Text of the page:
#intellectual property #patent attorney
The TV drama “Copy That?” was introduced on our blog some time ago. Have you been watching it?
I watch it every week. By the way, I rarely watch TV dramas. I started watching it “just in case” because I work at a patent firm, but the content was more elaborate and interesting than I expected, and now I even record it every week to watch it (laugh). Personally, I have also learned the difference in perspective between a corporate IP department and a patent firm.
I started reading the original novels (1 and 2) after watching the drama, and a comicalized version has already been published. It seems to be free to read so far. It looks like the original novel has been shrunk down so much that it can be read in no time at all. If you have read the novel, you may want to put the comicalized version off.
In the vein of introducing the comicalized version of “Copy That?”, I would like to introduce another work that gives you a taste of “intellectual property” work in manga form.
One such work is the manga “Heavy Guard,” published by the Japan Patent Attorneys Association (JPAA). Unlike “Copy That?” which is from the perspective of a corporate intellectual property department, this one depicts the daily work of a patent attorney from the perspective of a patent firm. Hirokane Production, well known for its “Kosaku Shima” series, is in charge of the artwork. So far, up to the 6th episode has been released, and each episode is divided into a first part and a second part, making it a fast-paced read. Its manga has more technical terms than “Copy That?” but it is not lacking in annotations.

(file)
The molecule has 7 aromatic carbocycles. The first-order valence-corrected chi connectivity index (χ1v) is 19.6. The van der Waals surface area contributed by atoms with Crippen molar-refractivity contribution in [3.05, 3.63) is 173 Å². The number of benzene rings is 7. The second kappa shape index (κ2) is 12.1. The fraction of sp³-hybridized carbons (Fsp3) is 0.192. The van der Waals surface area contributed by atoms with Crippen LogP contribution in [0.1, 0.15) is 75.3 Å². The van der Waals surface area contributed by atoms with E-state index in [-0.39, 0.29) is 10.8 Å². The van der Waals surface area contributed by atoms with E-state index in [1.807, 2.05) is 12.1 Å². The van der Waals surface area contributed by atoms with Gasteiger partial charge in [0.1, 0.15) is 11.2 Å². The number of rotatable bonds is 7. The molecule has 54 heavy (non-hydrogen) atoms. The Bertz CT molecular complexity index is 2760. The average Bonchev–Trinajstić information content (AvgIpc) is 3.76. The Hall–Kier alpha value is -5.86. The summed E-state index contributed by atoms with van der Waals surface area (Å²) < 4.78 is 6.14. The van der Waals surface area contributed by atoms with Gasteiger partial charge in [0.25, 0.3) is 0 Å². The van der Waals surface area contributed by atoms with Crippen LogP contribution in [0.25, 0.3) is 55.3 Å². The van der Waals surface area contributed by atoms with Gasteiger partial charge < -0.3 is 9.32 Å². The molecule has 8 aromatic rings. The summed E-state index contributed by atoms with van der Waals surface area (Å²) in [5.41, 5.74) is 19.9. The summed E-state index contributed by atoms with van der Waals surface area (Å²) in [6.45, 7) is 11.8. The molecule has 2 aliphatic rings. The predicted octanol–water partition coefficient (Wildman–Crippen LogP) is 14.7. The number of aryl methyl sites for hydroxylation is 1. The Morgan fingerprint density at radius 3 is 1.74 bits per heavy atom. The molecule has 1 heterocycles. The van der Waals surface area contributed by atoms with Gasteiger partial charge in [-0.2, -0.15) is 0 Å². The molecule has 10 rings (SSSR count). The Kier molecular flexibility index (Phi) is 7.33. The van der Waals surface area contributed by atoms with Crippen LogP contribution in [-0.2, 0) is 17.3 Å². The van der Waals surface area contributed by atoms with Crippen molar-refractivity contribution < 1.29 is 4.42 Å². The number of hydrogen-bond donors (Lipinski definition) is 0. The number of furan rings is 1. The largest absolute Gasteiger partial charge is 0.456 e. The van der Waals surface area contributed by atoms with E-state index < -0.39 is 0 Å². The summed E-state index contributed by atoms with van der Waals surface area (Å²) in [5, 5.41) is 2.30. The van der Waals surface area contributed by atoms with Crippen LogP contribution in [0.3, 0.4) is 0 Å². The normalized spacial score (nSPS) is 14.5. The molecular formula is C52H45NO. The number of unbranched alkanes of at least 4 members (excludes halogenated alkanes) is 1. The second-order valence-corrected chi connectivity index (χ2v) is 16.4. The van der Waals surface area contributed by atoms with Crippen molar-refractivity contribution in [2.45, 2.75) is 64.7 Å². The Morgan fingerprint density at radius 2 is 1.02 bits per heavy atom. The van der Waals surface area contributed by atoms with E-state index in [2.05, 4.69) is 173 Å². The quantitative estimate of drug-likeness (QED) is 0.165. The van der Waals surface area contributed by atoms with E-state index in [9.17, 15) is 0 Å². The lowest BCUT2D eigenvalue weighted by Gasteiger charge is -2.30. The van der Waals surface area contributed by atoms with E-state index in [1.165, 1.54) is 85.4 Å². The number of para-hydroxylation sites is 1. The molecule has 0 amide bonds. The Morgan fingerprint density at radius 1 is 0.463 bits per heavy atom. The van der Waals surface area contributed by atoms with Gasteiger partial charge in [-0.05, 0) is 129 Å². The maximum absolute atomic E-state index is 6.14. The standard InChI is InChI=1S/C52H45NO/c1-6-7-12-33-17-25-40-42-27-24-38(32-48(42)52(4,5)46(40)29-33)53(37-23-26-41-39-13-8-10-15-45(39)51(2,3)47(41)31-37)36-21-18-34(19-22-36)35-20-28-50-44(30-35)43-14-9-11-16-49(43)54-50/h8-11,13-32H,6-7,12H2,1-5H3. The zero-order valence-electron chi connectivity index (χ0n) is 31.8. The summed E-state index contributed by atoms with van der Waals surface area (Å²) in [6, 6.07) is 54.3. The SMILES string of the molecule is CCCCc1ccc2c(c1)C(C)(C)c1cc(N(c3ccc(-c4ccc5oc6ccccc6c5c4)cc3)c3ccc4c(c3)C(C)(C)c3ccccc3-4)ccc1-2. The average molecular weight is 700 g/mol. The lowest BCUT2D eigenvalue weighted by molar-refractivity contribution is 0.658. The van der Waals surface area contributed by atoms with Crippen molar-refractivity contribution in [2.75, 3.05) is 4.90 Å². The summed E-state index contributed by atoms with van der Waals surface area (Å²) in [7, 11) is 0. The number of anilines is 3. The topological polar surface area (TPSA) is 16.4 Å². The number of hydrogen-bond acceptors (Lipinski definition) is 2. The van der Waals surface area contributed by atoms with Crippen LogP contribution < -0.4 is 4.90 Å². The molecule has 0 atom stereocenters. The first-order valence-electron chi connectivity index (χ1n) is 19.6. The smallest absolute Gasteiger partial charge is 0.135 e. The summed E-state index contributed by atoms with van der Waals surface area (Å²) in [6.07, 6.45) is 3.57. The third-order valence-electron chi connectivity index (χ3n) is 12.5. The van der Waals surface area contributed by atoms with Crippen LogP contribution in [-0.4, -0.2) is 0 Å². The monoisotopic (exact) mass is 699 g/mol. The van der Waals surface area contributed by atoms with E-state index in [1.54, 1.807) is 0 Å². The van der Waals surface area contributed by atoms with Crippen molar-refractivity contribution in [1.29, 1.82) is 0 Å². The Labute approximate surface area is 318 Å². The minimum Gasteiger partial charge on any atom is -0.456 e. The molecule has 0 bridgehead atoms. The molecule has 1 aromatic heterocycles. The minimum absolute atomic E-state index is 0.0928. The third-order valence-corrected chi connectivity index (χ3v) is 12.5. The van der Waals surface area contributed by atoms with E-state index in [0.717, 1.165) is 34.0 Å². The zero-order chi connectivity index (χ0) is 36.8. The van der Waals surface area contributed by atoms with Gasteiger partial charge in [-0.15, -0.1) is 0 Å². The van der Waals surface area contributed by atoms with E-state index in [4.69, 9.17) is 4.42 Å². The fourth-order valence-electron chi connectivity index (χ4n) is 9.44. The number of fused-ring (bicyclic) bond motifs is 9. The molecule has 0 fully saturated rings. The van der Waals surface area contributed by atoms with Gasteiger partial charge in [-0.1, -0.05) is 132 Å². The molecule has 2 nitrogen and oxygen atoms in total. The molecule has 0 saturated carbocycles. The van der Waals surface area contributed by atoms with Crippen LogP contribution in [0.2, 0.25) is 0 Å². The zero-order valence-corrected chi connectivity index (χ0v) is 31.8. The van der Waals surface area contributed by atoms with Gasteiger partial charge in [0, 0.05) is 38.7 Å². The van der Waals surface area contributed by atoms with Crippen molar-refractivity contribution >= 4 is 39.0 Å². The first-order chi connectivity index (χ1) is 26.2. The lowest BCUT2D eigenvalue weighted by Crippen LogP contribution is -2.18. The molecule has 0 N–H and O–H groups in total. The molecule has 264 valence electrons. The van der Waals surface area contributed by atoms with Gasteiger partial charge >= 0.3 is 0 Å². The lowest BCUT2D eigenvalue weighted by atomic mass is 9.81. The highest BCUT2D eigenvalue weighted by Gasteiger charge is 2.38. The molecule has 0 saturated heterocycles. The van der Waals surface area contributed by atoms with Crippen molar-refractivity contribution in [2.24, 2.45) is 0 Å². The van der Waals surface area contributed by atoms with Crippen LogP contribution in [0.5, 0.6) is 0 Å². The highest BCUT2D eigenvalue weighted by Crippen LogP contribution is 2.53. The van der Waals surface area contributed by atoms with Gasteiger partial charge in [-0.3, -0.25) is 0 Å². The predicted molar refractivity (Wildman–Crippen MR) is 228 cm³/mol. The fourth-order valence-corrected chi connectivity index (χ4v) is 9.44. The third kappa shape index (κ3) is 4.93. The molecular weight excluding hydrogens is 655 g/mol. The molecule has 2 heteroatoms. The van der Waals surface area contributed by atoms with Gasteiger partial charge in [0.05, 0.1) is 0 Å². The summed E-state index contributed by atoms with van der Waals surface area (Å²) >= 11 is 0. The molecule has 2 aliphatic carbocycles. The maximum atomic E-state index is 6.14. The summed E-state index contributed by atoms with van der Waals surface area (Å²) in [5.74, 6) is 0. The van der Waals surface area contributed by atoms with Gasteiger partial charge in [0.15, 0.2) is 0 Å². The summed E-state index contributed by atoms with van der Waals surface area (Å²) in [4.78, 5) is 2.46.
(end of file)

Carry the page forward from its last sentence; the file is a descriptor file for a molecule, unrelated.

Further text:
Although it is different from “Copy That?” and “Heavy Guard” which are easy-to-read manga works for general readers, the JPO has published a manga called “Manga Examination Criteria – AI/IoT Edition –”. This is a “cartoon of the basic concept of patent examination standards” with the “desire to familiarize non-patent experts with patent examination” and so on. The JPO hopes that “those who are interested in fields other than AI/IoT-related technologies” will also find the manga useful, since “the basic concept of patent examination is common to other fields as well”.
The JPO has also published a manga, “History of Intellectual Property”. It introduces historical episodes of patents, designs, trademarks, etc., and features Korekiyo Takahashi, the first Commissioner of the Patent Office, as well as Japan’s ten greatest inventors. Local libraries have learning manga for children that feature inventions and discoveries, and this one is designed to be read in the same way.